Downtown denominators

The Jonesboro Sun recently ran a curious guest column titled “Is downtown revitalization necessary after 16 years?”

Curious, because the whole piece read like a classic non sequitur. “Downtown” was narrowly defined in the very first sentence to only a couple of blocks, and the entire piece then focused on labeling “revitalization” a failure based exclusively on retail and restaurant turnover in that two-block space.

As a resident of downtown Jonesboro for two decades, and a business owner in the area for even longer, I can unequivocally say that the proper definition encompasses a much larger area. And constant revitalization isn’t merely necessary—it’s imperative.

If there’s a single indicator that is a common denominator among all up-and-coming cities and towns, it’s the shape of the local historic “business district.”

Places with downtowns undergoing continuous revitalization are enjoying more population growth, accelerated economic development, rising property values and a host of other intangible benefits. Places with downtowns in disrepair and dominated by vacant buildings are losing population, struggling financially, suffering depressed property values, and are plagued with other social ills.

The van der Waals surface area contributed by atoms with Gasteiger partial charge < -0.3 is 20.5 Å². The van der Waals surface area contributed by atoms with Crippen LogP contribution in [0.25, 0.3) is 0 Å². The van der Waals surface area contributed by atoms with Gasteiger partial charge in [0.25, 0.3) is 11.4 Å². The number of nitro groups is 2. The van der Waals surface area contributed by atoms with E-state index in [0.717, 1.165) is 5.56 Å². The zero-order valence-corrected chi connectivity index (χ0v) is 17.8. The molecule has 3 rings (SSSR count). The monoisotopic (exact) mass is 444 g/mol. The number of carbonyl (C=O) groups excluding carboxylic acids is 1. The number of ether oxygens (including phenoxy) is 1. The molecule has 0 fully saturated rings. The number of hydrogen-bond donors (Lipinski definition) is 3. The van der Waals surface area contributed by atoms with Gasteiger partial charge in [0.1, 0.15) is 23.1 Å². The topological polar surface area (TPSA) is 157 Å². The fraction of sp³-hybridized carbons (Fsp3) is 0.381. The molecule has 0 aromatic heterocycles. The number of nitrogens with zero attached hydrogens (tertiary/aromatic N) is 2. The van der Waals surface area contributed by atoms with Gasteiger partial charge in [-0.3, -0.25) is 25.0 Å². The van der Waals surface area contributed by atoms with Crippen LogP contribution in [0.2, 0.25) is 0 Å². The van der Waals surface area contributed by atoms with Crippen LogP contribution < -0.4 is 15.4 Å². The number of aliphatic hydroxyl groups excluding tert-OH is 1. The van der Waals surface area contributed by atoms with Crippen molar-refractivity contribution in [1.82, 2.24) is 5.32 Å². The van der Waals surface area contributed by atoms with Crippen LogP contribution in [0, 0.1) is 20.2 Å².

Consider the five fastest-growing cities in Arkansas with populations larger than 50,000: Rogers, Springdale, Conway, Fayetteville and Jonesboro.

Revitalization is alive, well and thriving in every single downtown on that list, each of which enjoyed double-digit population growth, ranging from 13 to 19 percent, since the 2010 Census.

In looking across all cities and towns that grew by 10 percent or more, they each have active, energetic downtown organizations that promote dining, arts, entertainment, shopping and other lifestyle enhancements like parks and recreation. There’s not a lethargic, boarded-up downtown in the bunch.

The posed op-ed question resonated even more oddly at this particular point in time, when downtown Jonesboro revitalization is highly visible and conspicuously vibrant.

“Can someone inform me,” the guest columnist wrote, “what exactly there is ‘downtown’ to draw people other than the hype and misleading information perpetuated through the media …”

To borrow from E. Barrett Browning, let us count the ways.

For starters, several hundred Jonesboro business leaders and residents gathered to attend and support “The Main Event” fundraiser in February, hosted by the Downtown Jonesboro Association. The occasion presented a dual purpose: celebrating DJA successes of 2018 and highlighting coming events and developments in 2019.